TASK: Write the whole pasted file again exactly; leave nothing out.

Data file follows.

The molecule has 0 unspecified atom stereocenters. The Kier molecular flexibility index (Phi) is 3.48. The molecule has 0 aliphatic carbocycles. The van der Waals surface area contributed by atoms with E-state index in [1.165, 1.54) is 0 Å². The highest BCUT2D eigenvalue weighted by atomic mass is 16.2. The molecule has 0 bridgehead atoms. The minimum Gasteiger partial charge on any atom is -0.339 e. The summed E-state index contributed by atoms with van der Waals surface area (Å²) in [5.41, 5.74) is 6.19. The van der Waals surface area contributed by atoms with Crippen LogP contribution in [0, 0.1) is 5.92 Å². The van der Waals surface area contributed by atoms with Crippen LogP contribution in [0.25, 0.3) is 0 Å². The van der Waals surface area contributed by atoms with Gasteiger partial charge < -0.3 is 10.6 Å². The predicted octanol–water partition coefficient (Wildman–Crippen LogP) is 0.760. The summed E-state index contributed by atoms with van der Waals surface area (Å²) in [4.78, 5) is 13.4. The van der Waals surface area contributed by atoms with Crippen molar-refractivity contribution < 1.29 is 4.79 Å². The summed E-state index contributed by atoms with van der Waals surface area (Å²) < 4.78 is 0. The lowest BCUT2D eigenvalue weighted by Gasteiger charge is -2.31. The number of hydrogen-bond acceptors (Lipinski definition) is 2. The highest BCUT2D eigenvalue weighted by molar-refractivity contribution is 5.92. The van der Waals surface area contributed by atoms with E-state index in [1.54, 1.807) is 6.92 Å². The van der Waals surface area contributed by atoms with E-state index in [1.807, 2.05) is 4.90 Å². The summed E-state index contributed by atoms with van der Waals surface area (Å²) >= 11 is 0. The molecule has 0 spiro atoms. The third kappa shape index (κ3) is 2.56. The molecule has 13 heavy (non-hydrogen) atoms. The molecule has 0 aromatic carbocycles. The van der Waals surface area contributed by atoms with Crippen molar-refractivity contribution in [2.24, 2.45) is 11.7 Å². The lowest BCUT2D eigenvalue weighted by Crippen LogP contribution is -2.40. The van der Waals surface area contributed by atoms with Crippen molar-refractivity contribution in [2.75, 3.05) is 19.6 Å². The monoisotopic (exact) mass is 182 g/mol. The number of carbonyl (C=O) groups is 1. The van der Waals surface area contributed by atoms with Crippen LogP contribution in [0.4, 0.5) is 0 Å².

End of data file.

The molecule has 0 unspecified atom stereocenters. The Kier molecular flexibility index (Phi) is 3.48. The molecule has 0 aliphatic carbocycles. The van der Waals surface area contributed by atoms with E-state index in [1.165, 1.54) is 0 Å². The highest BCUT2D eigenvalue weighted by atomic mass is 16.2. The molecule has 0 bridgehead atoms. The minimum Gasteiger partial charge on any atom is -0.339 e. The summed E-state index contributed by atoms with van der Waals surface area (Å²) in [5.41, 5.74) is 6.19. The van der Waals surface area contributed by atoms with Crippen LogP contribution in [0, 0.1) is 5.92 Å². The van der Waals surface area contributed by atoms with Crippen LogP contribution in [0.25, 0.3) is 0 Å². The van der Waals surface area contributed by atoms with Gasteiger partial charge < -0.3 is 10.6 Å². The predicted octanol–water partition coefficient (Wildman–Crippen LogP) is 0.760. The summed E-state index contributed by atoms with van der Waals surface area (Å²) in [4.78, 5) is 13.4. The van der Waals surface area contributed by atoms with Crippen molar-refractivity contribution < 1.29 is 4.79 Å². The summed E-state index contributed by atoms with van der Waals surface area (Å²) < 4.78 is 0. The lowest BCUT2D eigenvalue weighted by Gasteiger charge is -2.31. The number of hydrogen-bond acceptors (Lipinski definition) is 2. The highest BCUT2D eigenvalue weighted by molar-refractivity contribution is 5.92. The van der Waals surface area contributed by atoms with E-state index in [1.54, 1.807) is 6.92 Å². The van der Waals surface area contributed by atoms with E-state index in [1.807, 2.05) is 4.90 Å². The summed E-state index contributed by atoms with van der Waals surface area (Å²) >= 11 is 0. The molecule has 0 spiro atoms. The third kappa shape index (κ3) is 2.56. The molecule has 13 heavy (non-hydrogen) atoms. The molecule has 0 aromatic carbocycles. The van der Waals surface area contributed by atoms with Crippen molar-refractivity contribution in [2.24, 2.45) is 11.7 Å². The lowest BCUT2D eigenvalue weighted by Crippen LogP contribution is -2.40. The van der Waals surface area contributed by atoms with Crippen molar-refractivity contribution in [2.75, 3.05) is 19.6 Å². The monoisotopic (exact) mass is 182 g/mol. The number of carbonyl (C=O) groups is 1. The van der Waals surface area contributed by atoms with Crippen LogP contribution in [0.4, 0.5) is 0 Å².